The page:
House prices are expected to hit bottom in March, and could fall to as much as 25 per cent down on boom levels, according to Treasury's pre-election report.
Bad news for homeowners is that when the low point is reached, prices are expected to remain flat for at least the next two years.
The pre-election fiscal update said nominal house prices were expected to fall by a total of 11.3 per cent by March 2009, after peaking in December 2007.
"Prices are expected to remain essentially flat from mid 2009 until late 2010, when they will start to increase again," the report said.
In its worst-case scenario - which would see the economy hit with a deeper recession caused by a longer slowdown in the US and Europe - the Treasury predicted nominal house prices could fall as much as 25 per cent.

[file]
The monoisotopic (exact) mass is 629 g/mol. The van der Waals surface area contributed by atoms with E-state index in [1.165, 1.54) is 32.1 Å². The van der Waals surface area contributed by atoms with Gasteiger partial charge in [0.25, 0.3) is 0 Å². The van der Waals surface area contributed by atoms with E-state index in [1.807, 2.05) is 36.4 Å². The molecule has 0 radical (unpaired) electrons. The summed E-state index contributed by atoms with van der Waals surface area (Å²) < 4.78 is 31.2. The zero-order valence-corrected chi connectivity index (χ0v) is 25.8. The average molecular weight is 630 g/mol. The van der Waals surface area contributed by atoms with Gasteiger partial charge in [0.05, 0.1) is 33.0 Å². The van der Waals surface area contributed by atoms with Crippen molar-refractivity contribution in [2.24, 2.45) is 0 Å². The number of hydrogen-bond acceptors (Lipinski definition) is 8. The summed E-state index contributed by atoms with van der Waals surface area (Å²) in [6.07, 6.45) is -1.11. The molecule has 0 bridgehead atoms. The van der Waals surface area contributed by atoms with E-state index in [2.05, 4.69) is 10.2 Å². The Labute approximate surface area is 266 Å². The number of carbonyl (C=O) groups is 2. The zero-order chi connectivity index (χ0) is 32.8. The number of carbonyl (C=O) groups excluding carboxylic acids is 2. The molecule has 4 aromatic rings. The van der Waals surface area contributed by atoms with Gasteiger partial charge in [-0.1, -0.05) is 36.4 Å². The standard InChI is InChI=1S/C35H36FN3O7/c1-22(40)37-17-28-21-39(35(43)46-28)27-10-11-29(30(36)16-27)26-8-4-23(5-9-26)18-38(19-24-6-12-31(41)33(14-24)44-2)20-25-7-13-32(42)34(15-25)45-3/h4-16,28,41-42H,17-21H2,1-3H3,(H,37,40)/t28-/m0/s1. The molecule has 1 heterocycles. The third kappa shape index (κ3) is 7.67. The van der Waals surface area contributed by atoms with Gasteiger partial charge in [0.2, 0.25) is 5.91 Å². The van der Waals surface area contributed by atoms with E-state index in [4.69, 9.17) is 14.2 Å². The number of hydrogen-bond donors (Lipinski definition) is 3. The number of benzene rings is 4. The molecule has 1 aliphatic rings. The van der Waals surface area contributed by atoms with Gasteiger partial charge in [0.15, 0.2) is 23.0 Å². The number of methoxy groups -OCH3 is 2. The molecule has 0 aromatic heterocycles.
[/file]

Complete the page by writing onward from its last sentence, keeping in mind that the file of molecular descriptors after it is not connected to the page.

Property analyst Kieran Trass, of Suburb Watch, surprised many in the real estate industry last year by predicting big falls in prices that would end the property boom.
He told the Herald last night he thought the Treasury estimate was conservative.
"Some suburbs in Auckland are down about 10 per cent already. Their estimate of 25 per cent is a lot closer."
Mr Trass also doubted predictions that house prices would begin to climb again in 2010. He said the market had been increasing for a long time so would "go down for quite some time".
"If anything ... we are in a tougher market [compared to] past slumps."